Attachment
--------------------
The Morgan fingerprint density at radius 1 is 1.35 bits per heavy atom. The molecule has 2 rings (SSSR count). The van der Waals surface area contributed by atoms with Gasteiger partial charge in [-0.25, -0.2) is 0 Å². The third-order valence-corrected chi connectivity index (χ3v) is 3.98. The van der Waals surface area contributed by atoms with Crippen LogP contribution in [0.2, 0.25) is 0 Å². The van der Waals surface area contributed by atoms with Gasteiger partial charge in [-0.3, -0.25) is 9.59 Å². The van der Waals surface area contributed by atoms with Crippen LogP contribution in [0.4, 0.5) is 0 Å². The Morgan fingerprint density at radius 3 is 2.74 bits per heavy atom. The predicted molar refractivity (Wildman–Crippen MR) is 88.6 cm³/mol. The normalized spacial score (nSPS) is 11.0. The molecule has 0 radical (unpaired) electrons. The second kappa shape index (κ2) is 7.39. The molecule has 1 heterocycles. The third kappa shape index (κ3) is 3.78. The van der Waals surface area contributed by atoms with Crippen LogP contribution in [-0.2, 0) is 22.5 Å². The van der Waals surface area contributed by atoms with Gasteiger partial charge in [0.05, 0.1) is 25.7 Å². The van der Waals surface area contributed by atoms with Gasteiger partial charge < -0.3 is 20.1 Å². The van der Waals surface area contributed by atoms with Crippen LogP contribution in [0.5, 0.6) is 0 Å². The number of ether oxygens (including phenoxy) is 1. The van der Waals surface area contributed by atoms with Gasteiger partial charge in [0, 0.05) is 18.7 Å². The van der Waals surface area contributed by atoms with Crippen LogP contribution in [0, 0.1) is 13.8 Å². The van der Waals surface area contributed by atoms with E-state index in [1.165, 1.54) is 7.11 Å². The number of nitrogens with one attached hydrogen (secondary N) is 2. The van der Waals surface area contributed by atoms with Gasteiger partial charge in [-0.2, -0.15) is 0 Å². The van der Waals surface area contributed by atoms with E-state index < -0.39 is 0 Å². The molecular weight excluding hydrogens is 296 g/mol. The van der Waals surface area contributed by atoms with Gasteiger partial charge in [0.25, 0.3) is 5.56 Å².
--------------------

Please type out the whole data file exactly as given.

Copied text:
The Morgan fingerprint density at radius 1 is 1.35 bits per heavy atom. The molecule has 2 rings (SSSR count). The van der Waals surface area contributed by atoms with Gasteiger partial charge in [-0.25, -0.2) is 0 Å². The third-order valence-corrected chi connectivity index (χ3v) is 3.98. The van der Waals surface area contributed by atoms with Crippen LogP contribution in [0.2, 0.25) is 0 Å². The van der Waals surface area contributed by atoms with Gasteiger partial charge in [-0.3, -0.25) is 9.59 Å². The van der Waals surface area contributed by atoms with Crippen LogP contribution in [0.4, 0.5) is 0 Å². The Morgan fingerprint density at radius 3 is 2.74 bits per heavy atom. The predicted molar refractivity (Wildman–Crippen MR) is 88.6 cm³/mol. The normalized spacial score (nSPS) is 11.0. The molecule has 0 radical (unpaired) electrons. The second kappa shape index (κ2) is 7.39. The molecule has 1 heterocycles. The third kappa shape index (κ3) is 3.78. The van der Waals surface area contributed by atoms with Crippen LogP contribution in [-0.2, 0) is 22.5 Å². The van der Waals surface area contributed by atoms with Gasteiger partial charge in [0.05, 0.1) is 25.7 Å². The van der Waals surface area contributed by atoms with Gasteiger partial charge < -0.3 is 20.1 Å². The van der Waals surface area contributed by atoms with Crippen LogP contribution in [0.5, 0.6) is 0 Å². The number of ether oxygens (including phenoxy) is 1. The van der Waals surface area contributed by atoms with Gasteiger partial charge in [0, 0.05) is 18.7 Å². The van der Waals surface area contributed by atoms with Crippen LogP contribution in [0, 0.1) is 13.8 Å². The van der Waals surface area contributed by atoms with E-state index in [1.165, 1.54) is 7.11 Å². The number of nitrogens with one attached hydrogen (secondary N) is 2. The van der Waals surface area contributed by atoms with Gasteiger partial charge in [-0.2, -0.15) is 0 Å². The van der Waals surface area contributed by atoms with E-state index < -0.39 is 0 Å². The molecular weight excluding hydrogens is 296 g/mol. The van der Waals surface area contributed by atoms with Gasteiger partial charge in [0.25, 0.3) is 5.56 Å².